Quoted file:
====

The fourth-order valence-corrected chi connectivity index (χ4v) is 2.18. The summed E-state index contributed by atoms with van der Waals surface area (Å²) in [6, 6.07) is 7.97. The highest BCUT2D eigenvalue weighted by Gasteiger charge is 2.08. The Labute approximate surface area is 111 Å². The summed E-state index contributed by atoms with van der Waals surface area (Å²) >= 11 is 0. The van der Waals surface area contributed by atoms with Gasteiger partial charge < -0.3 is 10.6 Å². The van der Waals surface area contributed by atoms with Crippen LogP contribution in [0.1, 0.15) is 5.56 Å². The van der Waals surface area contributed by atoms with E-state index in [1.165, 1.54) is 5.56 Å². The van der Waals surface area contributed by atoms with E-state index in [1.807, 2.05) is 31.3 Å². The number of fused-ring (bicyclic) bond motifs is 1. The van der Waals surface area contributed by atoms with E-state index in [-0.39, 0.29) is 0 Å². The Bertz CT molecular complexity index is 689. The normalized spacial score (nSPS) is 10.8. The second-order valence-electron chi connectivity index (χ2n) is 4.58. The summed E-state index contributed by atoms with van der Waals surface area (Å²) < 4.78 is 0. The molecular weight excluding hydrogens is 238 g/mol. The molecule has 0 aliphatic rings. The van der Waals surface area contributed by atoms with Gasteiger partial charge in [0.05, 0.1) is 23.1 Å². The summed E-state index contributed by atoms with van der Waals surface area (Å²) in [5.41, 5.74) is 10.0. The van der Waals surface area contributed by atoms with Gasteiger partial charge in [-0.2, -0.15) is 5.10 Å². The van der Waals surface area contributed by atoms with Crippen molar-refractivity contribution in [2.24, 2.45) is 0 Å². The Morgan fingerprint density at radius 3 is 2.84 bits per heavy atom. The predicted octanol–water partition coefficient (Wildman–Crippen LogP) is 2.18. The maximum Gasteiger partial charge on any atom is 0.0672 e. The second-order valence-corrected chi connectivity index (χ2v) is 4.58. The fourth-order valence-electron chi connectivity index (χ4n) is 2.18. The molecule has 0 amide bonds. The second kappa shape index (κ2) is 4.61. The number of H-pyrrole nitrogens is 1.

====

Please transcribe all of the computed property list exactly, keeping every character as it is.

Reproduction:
The fourth-order valence-corrected chi connectivity index (χ4v) is 2.18. The summed E-state index contributed by atoms with van der Waals surface area (Å²) in [6, 6.07) is 7.97. The highest BCUT2D eigenvalue weighted by Gasteiger charge is 2.08. The Labute approximate surface area is 111 Å². The summed E-state index contributed by atoms with van der Waals surface area (Å²) >= 11 is 0. The van der Waals surface area contributed by atoms with Gasteiger partial charge < -0.3 is 10.6 Å². The van der Waals surface area contributed by atoms with Crippen LogP contribution in [0.1, 0.15) is 5.56 Å². The van der Waals surface area contributed by atoms with E-state index in [1.165, 1.54) is 5.56 Å². The van der Waals surface area contributed by atoms with E-state index in [1.807, 2.05) is 31.3 Å². The number of fused-ring (bicyclic) bond motifs is 1. The van der Waals surface area contributed by atoms with E-state index in [-0.39, 0.29) is 0 Å². The Bertz CT molecular complexity index is 689. The normalized spacial score (nSPS) is 10.8. The second-order valence-electron chi connectivity index (χ2n) is 4.58. The summed E-state index contributed by atoms with van der Waals surface area (Å²) < 4.78 is 0. The molecular weight excluding hydrogens is 238 g/mol. The molecule has 0 aliphatic rings. The van der Waals surface area contributed by atoms with Gasteiger partial charge in [0.05, 0.1) is 23.1 Å². The summed E-state index contributed by atoms with van der Waals surface area (Å²) in [5.41, 5.74) is 10.0. The van der Waals surface area contributed by atoms with Gasteiger partial charge in [-0.2, -0.15) is 5.10 Å². The van der Waals surface area contributed by atoms with Crippen molar-refractivity contribution in [2.24, 2.45) is 0 Å². The Morgan fingerprint density at radius 3 is 2.84 bits per heavy atom. The predicted octanol–water partition coefficient (Wildman–Crippen LogP) is 2.18. The maximum Gasteiger partial charge on any atom is 0.0672 e. The second-order valence-corrected chi connectivity index (χ2v) is 4.58. The fourth-order valence-electron chi connectivity index (χ4n) is 2.18. The molecule has 0 amide bonds. The second kappa shape index (κ2) is 4.61. The number of H-pyrrole nitrogens is 1.